1 Sam 1:9-20 (Reading from the Novus Ordo)
When they had finished eating in the room, Hannah got up and stood before Yahweh. Eli the priest was sitting on his seat by the doorpost of the temple of Yahweh. In the bitterness of her soul she prayed to Yahweh with many tears, and she made this vow, ‘Yahweh Sabaoth! Should you condescend to notice the humiliation of your servant and keep her in mind instead of disregarding your servant, and give her a boy, I will give him to Yahweh for the whole of his life and no razor shall ever touch his head.’ While she went on praying to Yahweh, Eli was watching her mouth, for Hannah was speaking under her breath; her lips were moving but her voice could not be heard, and Eli thought that she was drunk.
Eli said, ‘How much longer are you going to stay drunk? Get rid of your wine.’ ‘No, my lord,’ Hannah replied, ‘I am a woman in great trouble; I have not been drinking wine or strong drink – I am pouring out my soul before Yahweh. Do not take your servant for a worthless woman; all this time I have been speaking from the depth of my grief and my resentment. ‘Eli then replied, ‘Go in peace, and may the God of Israel grant what you have asked of him. ‘To which she said, ‘May your servant find favour in your sight.’ With that, the woman went away; she began eating and was dejected no longer. They got up early in the morning and, after worshipping Yahweh, set out and went home to Ramah. Elkanah lay with his wife Hannah, and Yahweh remembered her. Hannah conceived and, in due course, gave birth to a son, whom she named Samuel, ‘since’, she said, ‘I asked Yahweh for him.’
Among the various forms of prayer, there is also supplicatory prayer. Today’s reading presents us with an example of this prayer in the supplication of Hannah, who turns to the Lord in her great distress and unburdens her heart to Him. In Jewish culture, it was considered a dishonour to be childless. This is why Hannah suffered, and we also know this situation from the story of Elizabeth, before she conceived John the Baptist. So great was Hannah’s distress that she spent hours in silent dialogue with God. It seems that this way of praying was not common at that time, as we can see from the reaction of the priest Eli, who did not understand what this woman was doing.
In her pleading prayer, Hannah made a vow to God – she knew that only He could help her in her need! So, not only did she set before the Lord her urgent intention, but she also made a promise: if God granted her a son, she would consecrate him to the Lord in a special way.
In our Catholic Church, we are very familiar with this form of prayer, and we know that it has great value, for in such a supplication we place all our trust in God. In a psalm we hear these beautiful words: “I pour out my worry in his presence, in his presence I unfold my troubles” (Ps 142:2).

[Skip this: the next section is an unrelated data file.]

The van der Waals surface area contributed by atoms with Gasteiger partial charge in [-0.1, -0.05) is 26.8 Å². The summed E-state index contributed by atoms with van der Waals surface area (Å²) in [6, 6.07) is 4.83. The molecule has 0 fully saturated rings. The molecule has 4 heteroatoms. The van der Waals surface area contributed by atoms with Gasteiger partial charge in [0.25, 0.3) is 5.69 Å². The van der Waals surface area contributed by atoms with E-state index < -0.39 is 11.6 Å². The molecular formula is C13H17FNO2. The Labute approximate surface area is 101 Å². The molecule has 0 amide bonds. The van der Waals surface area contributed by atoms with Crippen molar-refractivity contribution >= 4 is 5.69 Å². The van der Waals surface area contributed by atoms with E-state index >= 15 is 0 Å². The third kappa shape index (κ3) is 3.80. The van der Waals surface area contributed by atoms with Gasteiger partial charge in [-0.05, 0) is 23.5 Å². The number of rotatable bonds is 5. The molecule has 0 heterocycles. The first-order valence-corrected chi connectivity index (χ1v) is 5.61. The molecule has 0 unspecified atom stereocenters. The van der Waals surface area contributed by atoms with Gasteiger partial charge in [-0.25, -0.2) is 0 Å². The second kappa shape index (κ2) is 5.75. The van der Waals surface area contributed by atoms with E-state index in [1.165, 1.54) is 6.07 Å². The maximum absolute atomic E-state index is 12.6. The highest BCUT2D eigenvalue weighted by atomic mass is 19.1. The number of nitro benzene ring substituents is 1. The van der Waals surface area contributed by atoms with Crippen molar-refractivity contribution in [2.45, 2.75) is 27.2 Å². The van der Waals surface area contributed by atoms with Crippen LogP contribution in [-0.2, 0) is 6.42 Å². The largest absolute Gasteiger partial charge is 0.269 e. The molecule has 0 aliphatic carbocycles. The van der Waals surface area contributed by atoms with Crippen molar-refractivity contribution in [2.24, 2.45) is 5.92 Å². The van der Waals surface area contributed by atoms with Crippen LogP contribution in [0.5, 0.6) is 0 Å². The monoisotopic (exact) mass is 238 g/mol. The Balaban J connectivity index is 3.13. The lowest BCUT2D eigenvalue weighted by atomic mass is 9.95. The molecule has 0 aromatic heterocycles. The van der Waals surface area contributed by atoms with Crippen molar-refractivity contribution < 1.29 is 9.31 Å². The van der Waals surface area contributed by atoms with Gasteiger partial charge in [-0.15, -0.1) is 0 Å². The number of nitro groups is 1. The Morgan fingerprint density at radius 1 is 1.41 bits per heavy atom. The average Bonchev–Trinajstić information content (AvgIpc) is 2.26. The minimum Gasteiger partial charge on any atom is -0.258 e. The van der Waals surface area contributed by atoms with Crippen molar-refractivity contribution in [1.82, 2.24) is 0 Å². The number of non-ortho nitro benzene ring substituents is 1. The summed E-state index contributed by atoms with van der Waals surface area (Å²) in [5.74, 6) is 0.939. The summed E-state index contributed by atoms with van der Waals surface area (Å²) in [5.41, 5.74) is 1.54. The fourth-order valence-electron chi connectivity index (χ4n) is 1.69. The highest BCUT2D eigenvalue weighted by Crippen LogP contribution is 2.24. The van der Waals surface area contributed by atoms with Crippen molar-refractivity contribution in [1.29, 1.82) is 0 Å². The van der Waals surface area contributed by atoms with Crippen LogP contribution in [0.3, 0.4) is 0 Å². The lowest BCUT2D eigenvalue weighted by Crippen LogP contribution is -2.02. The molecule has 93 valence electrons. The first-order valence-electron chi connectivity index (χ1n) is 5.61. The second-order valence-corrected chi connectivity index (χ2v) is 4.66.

St. Monica, the mother of St. Augustine, also struggled in this way for the conversion of her son, and had the grace that before her death the deep desire of her heart was fulfilled. Bishop St. Ambrose, who saw St. Monica suffering and struggling for her son, addressed these wonderful words to her: “A son of so many tears cannot be lost”.
And something similar assures the priest Eli to Anna, when he understands the character of her prayer, “Go in peace, and may the God of Israel grant what you have asked of him”.
In Jerusalem I could also sometimes see people, mostly women, praying with this pleading intensity. Their whole person, with all their gestures, seems to be so focused on God, that one could not imagine that He would disregard such a prayer, or that He would not at least give them comfort for their sorrowful and troubled soul. If even the unjust judge, in the parable Jesus presents to us, ends up yielding to the widow’s insistent plea, how much more will the Father be touched by a pleading prayer of His children!
Listen to what the unjust judge says: “Now, will not God see justice done to his elect if they keep calling to him day and night even though he still delays to help them? I promise you, he will see justice done to them, and done speedily” (Lk 18:6-7).
Hannah’s promise to consecrate her son to God should not be interpreted as a bargain with the Lord. Perhaps we are sometimes tempted to think so when we hear stories of this kind.
On God’s part, there is the intention to get the person out of his or her great need, which can even become a kind of prison for him or her. If the person makes a promise or a vow to give more weight to his plea, he is expressing in advance his trust and gratitude to God, believing that He will bring him out of his affliction. It is not that we must make offers to God to persuade Him to help us; it is not that we must present sacrifices for Him to have mercy on us. Rather, we should understand such a vow as a collaboration with the Holy Spirit, who moves us to do this or that, or inspires us to promise God something. Then the vow will bear much fruit!
Think, for example, of the three women I have mentioned in this meditation, and you will see how their offerings bore great fruit. Hannah’s son Samuel was a prophet; Elizabeth’s son was John the Baptist, the Forerunner of the Coming of Christ; St. Monica’s “son of many tears” was St. Augustine, a great bishop and doctor of the Church.
Perhaps not everyone can utter a supplicatory prayer with this intensity, for everyone expresses himself differently before God and in God. But if we find ourselves in a difficult personal situation, or if we are moved by the need of another person, of the Church or of humanity in general, and a plea to God arises within us, let us give ourselves to this prayer with our whole being, for it will rise directly to the Heart of the Lord and move Him to listen to it. And if in this prayer we promise Him something, we must keep our promise, for God, in His love, takes us very seriously.